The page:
Will China Join U.S. in Iran Sanctions?

China's veto threat has long blocked action, but they could be coming around

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After nearly a year of staunchly opposing sanctions against Iran for its nuclear program, Chinese President Hu Jintao has agreed to attend an April nuclear summit in Washington, D.C., to discuss the issue. Hu's move signals an unprecedented willingness to consider supporting sanctions, which he has been able to unilaterally block as a veto-wielding member of the United Nations Security Council. The U.S. has struggled and failed to secure Chinese support for sanctions since September, when the advanced scale of Iran's nuclear program was first discovered. China is now positioning itself to finally come around. Will they?

  • A Big Shift, but Not Definitive  Foreign Policy's Colum Lynch calls the move "the most encouraging signal from Beijing in months" but reminds us that China "continues to argue that negotiations, not economic sanctions, constitute the best way to bring about change in Tehran." This is a big step towards tough sanctions, but hardly a sea change.
  • What Obama Will Ask For  Newsweek's Katie Paul deduces from an earlier, leaked document: "A comprehensive arms embargo, a freeze on the Revolutionary Guard's assets, expanded authority to search and seize suspicious cargo headed to Iran, and a ban on offering credit to Iran."
  • Especially Surprising Given U.S.-China Tension  The New York Times' Andrew Jacobs writes, "American officials feared that Mr. Hu would boycott the talks to express China’s displeasure over a series of recent diplomatic clashes, including a White House decision to sell arms to Taiwan and President Obama’s meeting with the Dalai Lama, the exiled Tibetan leader. Relations appeared to hit a low point last week when Google, citing Chinese censorship, moved its Internet search engine to Hong Kong from the mainland." Does this show that the tension wasn't as bad as it looked?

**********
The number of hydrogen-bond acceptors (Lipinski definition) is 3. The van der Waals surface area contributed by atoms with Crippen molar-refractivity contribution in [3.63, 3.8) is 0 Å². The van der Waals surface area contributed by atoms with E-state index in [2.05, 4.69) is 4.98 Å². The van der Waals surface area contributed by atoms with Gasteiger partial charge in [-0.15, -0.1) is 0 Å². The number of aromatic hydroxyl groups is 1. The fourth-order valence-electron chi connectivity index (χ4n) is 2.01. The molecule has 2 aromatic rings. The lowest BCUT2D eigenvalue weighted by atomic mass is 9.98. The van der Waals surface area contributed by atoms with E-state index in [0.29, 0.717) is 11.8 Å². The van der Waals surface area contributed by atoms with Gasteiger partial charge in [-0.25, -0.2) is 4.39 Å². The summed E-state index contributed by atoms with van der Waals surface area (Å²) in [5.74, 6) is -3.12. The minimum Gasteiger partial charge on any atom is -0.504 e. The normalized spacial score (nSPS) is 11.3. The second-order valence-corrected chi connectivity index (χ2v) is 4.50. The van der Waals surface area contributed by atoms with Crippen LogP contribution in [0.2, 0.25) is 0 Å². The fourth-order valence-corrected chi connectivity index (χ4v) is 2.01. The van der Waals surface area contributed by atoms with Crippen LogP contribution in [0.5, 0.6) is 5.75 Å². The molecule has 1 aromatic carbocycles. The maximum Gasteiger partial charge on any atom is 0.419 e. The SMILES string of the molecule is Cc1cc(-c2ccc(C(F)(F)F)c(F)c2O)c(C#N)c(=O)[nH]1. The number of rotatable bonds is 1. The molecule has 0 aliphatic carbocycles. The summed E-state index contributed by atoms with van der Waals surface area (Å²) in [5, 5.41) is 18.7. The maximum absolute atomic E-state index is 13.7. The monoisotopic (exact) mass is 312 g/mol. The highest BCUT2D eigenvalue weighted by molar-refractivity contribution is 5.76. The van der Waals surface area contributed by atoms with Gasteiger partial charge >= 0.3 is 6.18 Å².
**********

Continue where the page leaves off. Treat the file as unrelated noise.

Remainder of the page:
• Huge for Obama's Anti-Nuke Hopes  Spencer Ackerman writes, "This is big for Obama. Ever since Friday’s announcement of the New START arms-reduction treaty with the Russians, the administration has painted a picture of cascading and compounding action over the next couple of months on Obama’s anti-nuclear agenda." No one expects nukes to go away forever anytime soon, "But the next several months are about creating and entrenching what a world that at least embraces that ultimate objective would look like."
  • Trouble for China-Iran Partnership?  The two nations have been close and, according to the BBC, want to stay that way. "This would mark a policy shift for China, which has strong ties with Iran. China says it wants a peaceful outcome," BBC reports. "Meanwhile Iran's chief nuclear negotiator Saeed Jalili arrived in Beijing for 'bilateral talks and to discuss the nuclear issue', Iran's Irna news agency reported. 'The relationship between Iran and China is very important, and it is very important for our two countries to cooperate on all the issues,' he told Iranian media."
  • What China's Getting in Return  The New York Times' Andrew Jacobs suspects it's about currency. "Mr. Hu's visit also will take place two days before the Obama administration is expected to decide on whether to accuse China of artificially suppressing the value of its currency. Pressure in the United States has been building in recent months to label China a 'currency manipulator,'" he writes. "But given the potential for embarrassing the Chinese leader — and for sending bilateral relations into another tailspin — it would appear unlikely for such a decision to come on April 15," the deadline.
This article is from the archive of our partner The Wire.